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JVM Concurrency and Actors with GPars


Continuations

A stateful actor's code is processed in chunks, separated by quiet periods of waiting for new events (messages). This can be naturally modeled through continuations. However, since JVM doesn't support continuations directly, they have to be simulated in the actor frameworks, which has a slight impact on organization of the actors' code.

Calling the react() method from within the actor's code has slightly different semantics than just reading the next message from the actor's inbox. Under the covers, the closure supplied as a parameter to the react method is scheduled for processing once a message becomes available. The scheduling is the last work the current thread does on the actor's behalf. Once scheduled, the thread is detached from the actor and returned to the pool to serve other actors.

To allow detaching actors from the threads, the react() method requires that the code to be written in a special "Continuation-style."

 
def myActor = Actors.actor {
    loop {
        react {msg1 ->
            ...
            react {msg2 ->
                ...
            }
            // Never reached
        }
        // Never reached
    }
    // Never reached
}

Essentially, react() schedules the supplied code (closure) to be executed upon next message arrival and quits the actor body. The closure supplied to the react() methods is the code where the computation should continue. Thus, we have continuation style.

The loop() method allows iteration within the actor body. Unlike typical looping constructs, loop() cooperates with nested react() blocks and ensures looping across subsequent message retrievals.

Stateful Actors Used from Java

You may see that stateful actors use nested closures heavilly to organize their bodies. Although it is possible to encode a nested actor's body in Java using anonymous inner classes for react's parameters, sticking to Groovy can save you a lot of typing and considerably reduce verbosity of the code.

Active Objects

Active objects give actors an OO facade, allowing you to program in a more traditional OO style. You avoid dealing directly with the actor machinery, sending messages, defining message handlers and sending or waiting for replies.

import groovyx.gpars.activeobject.ActiveObject
import groovyx.gpars.activeobject.ActiveMethod

@ActiveObject
class Decryptor {
    @ActiveMethod
    def decrypt(String encryptedText) {
        return encryptedText.reverse()
    }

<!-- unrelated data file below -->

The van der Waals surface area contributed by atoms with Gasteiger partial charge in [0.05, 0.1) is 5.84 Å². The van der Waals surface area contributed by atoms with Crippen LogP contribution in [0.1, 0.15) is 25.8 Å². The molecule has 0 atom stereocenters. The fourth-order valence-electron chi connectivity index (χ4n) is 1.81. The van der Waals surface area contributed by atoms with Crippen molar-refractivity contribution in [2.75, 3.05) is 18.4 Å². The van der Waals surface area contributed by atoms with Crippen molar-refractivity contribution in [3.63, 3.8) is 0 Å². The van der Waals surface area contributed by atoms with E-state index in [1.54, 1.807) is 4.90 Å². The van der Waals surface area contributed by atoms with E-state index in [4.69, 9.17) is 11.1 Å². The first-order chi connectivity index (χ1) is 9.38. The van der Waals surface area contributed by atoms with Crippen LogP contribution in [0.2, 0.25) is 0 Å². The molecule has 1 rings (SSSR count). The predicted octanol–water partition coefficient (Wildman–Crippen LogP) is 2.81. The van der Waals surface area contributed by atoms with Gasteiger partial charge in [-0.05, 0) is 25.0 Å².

@ActiveMethod
    def decrypt(Integer encryptedNumber) {
        return -1*encryptedNumber + 142
    }
}

final Decryptor decryptor = new Decryptor()

def part1 = decryptor.decrypt(' noitcA ni yvoorG')
def part2 = decryptor.decrypt(140)
def part3 = decryptor.decrypt('noittide dn')

print part1.get()
print part2.get()
println part3.get()

As you can see in the code example above, active objects are plain POGOs (Plain Old Groovy Objects) annotated with the @ActiveObject annotation. Where they differ from ordinary objects is their behavior upon method invocation. Leveraging Groovy compile-time code transformations, whenever any of the active methods (marked as @ActiveMethod) are called, GPars translates the method calls to messages being sent to the object's internal actor. The internal (hidden) actor then handles these messages asynchronously by invoking the desired functionality in its own context.

Because the code now runs asynchronously and doesn't block the caller, we need a new way to propagate the return values up to the caller. The mechanism is commonly referred to as "Future" or "Promise." Active methods return such Promises instead of real results, which by themselves are only handles allowing the caller to obtain the result once it is calculated. The part1, part2 and part3 variables in the preceding code example above are these "Promises." The script calls their get() method to retrieve the return value.

Because this mechanism relies on compile-time meta-programming, active objects must be implemented in Groovy. However, once created they can be invoked from Java just like from Groovy.

Summary

GPars brings together several handy concurrency abstractions. This article was dedicated to the actors concept, which is (along with Communicating Sequential Processes (CSP) and dataflow) one of the popular message-passing paradigms. We have seen how actors are created and invoked both in Groovy and in Java and how active objects can be used to give actors a familiar OO face.

GPars toolset

Because there is no single answer to all the concurrency challenges, GPars provides more than just actors, It includes:

  • Agents
  • Dataflow concurrency
  • Communicating Sequential Processes
  • Parallel collections
  • Fork/Join capabilities
  • Composable asynchronous functions

This wide range of operations enables developers to pick the best tool for their job. Going into details of each of these abstractions is, however, beyond the scope of this article. The best way to see GPars in its entirety is to check out the GPars User Guide.


Václav is a programming enthusiast who's constantly seeking ways to make development more effective and enjoyable. He's particularly interested in server-side Java technologies, distributed systems and concurrency. You can check out his blog or follow him on twitter.


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